- Subsidized and backup child care services
- Vetted resources for child care and elder care
- Tours of residential facilities and other elder care options
- Meetings with social workers
- Tutoring services
- Flexible hours
Decision support tools
Surveys reveal that employees typically spend less than 30 minutes picking their benefits each year. To increase awareness, appreciation and usage of benefits, more employers will turn to decision support tools to help employees select their benefits.
These tools may include:
- Interactive Q&A formats to increase engagement
- Generative AI to answer questions and guide employees to more optimal benefit selections
- Voiceovers to add a human element and appeal to auditory learners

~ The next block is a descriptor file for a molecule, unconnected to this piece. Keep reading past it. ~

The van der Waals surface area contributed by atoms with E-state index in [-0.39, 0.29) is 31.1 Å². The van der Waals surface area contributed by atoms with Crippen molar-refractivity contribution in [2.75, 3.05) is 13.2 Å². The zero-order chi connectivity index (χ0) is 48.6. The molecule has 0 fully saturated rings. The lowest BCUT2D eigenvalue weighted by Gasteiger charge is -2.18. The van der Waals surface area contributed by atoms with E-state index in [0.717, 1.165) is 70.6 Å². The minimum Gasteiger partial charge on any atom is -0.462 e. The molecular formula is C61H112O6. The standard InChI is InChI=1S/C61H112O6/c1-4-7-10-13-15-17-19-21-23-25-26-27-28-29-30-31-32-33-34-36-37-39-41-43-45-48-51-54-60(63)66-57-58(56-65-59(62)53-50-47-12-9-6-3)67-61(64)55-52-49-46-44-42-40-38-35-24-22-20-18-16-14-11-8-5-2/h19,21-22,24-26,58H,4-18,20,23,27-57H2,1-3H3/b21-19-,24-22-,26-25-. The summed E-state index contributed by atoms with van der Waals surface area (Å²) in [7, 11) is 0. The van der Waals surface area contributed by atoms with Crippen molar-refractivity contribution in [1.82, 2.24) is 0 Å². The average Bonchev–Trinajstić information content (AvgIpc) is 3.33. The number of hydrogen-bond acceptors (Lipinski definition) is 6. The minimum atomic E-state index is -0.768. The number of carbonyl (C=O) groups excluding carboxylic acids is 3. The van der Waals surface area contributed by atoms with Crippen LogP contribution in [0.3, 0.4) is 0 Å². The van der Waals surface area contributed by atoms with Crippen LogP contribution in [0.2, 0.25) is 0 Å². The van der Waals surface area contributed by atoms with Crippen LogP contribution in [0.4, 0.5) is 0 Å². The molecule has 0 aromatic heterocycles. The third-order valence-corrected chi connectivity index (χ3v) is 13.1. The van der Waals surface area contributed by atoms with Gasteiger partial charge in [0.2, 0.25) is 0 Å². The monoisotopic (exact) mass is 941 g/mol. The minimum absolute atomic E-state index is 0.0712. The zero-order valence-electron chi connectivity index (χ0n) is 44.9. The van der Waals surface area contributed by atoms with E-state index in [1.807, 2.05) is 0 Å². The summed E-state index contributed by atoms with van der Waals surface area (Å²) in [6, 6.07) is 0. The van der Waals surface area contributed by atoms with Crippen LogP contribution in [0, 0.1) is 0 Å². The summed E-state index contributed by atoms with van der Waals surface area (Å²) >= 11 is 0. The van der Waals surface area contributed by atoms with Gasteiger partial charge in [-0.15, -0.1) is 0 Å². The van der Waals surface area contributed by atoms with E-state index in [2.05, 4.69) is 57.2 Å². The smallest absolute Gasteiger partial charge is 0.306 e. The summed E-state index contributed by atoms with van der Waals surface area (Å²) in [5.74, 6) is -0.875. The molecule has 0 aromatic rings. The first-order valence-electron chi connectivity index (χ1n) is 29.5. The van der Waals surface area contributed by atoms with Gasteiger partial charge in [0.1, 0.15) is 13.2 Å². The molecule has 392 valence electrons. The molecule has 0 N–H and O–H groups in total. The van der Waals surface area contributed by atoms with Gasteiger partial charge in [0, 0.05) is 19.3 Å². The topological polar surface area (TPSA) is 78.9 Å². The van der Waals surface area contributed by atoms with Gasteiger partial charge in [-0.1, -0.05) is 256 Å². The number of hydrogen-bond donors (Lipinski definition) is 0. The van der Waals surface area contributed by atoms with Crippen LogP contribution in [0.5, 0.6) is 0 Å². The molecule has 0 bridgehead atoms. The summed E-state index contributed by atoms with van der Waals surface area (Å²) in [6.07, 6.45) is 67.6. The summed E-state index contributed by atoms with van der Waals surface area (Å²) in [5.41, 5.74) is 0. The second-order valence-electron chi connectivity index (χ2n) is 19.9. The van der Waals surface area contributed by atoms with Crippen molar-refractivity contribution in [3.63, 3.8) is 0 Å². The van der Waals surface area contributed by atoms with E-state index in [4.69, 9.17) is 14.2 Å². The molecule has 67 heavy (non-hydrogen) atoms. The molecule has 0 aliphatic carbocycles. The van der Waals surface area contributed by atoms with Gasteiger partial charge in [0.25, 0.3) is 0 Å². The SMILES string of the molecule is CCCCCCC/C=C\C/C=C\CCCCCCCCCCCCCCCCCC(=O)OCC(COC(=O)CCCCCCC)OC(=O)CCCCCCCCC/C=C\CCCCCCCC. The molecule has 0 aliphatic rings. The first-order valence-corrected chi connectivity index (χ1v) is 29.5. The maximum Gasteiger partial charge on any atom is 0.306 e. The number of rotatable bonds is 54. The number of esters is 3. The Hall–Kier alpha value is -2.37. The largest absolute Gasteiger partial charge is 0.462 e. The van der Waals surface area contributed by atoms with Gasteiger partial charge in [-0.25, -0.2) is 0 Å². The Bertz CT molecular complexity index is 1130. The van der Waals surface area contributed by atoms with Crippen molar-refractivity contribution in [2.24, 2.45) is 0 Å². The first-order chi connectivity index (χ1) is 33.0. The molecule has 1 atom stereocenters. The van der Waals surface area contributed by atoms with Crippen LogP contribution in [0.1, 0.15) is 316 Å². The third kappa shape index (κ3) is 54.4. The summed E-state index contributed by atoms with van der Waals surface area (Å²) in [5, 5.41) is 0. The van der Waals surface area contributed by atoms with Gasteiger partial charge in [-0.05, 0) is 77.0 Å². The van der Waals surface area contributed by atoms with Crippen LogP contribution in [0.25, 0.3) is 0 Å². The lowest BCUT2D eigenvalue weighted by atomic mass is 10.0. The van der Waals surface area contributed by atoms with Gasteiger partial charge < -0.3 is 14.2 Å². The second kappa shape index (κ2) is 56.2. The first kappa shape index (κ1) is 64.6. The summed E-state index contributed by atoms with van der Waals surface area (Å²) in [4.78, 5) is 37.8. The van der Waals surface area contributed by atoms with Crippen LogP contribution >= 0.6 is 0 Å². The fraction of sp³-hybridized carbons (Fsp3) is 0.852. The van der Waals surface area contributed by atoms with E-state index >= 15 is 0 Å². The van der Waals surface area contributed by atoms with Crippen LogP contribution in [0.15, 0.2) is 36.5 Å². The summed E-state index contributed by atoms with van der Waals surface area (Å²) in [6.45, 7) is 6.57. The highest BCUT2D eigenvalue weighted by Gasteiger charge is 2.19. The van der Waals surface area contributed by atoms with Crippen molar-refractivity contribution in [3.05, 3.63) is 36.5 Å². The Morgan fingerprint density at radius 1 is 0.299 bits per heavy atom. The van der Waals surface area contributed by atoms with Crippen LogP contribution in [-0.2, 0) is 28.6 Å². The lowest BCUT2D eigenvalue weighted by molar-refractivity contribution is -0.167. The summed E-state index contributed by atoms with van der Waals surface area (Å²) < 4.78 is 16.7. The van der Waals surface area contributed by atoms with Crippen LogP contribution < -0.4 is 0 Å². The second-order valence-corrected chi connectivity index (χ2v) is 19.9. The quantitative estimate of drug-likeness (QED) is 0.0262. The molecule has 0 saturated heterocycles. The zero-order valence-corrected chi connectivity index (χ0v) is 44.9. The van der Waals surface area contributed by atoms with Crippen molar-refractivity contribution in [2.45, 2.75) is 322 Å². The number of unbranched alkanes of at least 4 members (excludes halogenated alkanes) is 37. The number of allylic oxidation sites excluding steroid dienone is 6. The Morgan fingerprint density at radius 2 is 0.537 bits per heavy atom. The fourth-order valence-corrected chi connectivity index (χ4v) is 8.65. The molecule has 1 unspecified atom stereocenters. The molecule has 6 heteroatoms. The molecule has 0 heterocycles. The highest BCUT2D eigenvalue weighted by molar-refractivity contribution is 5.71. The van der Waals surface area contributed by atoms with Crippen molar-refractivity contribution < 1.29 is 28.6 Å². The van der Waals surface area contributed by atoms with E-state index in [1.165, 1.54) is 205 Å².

- Compelling visuals of costs and risks to aid visual learners
- Different languages to reach diverse employee populations
With costs continuing to rise, employees and employers both want health care dollars going toward the most impactful benefits. In addition, support tools that streamline the open enrollment process can help free up valuable time for your human resources team.
Heading into 2024, four generations dominate the workplace. Your workforce might span from Gen Z teenagers to mid-70s baby boomers.
Generations aren’t homogenous, but they do show unique trends and preferences. Meeting the benefit needs of all generations can help you get the best from each.
- Baby boomers provide valuable institutional knowledge and experience. They are looking for retirement planning and education.
- Gen X is often referred to as the forgotten generation, but they are increasingly moving into leadership roles and taking advantage of a wide range of benefits. These include elder care, child care, financial education and tuition reimbursement.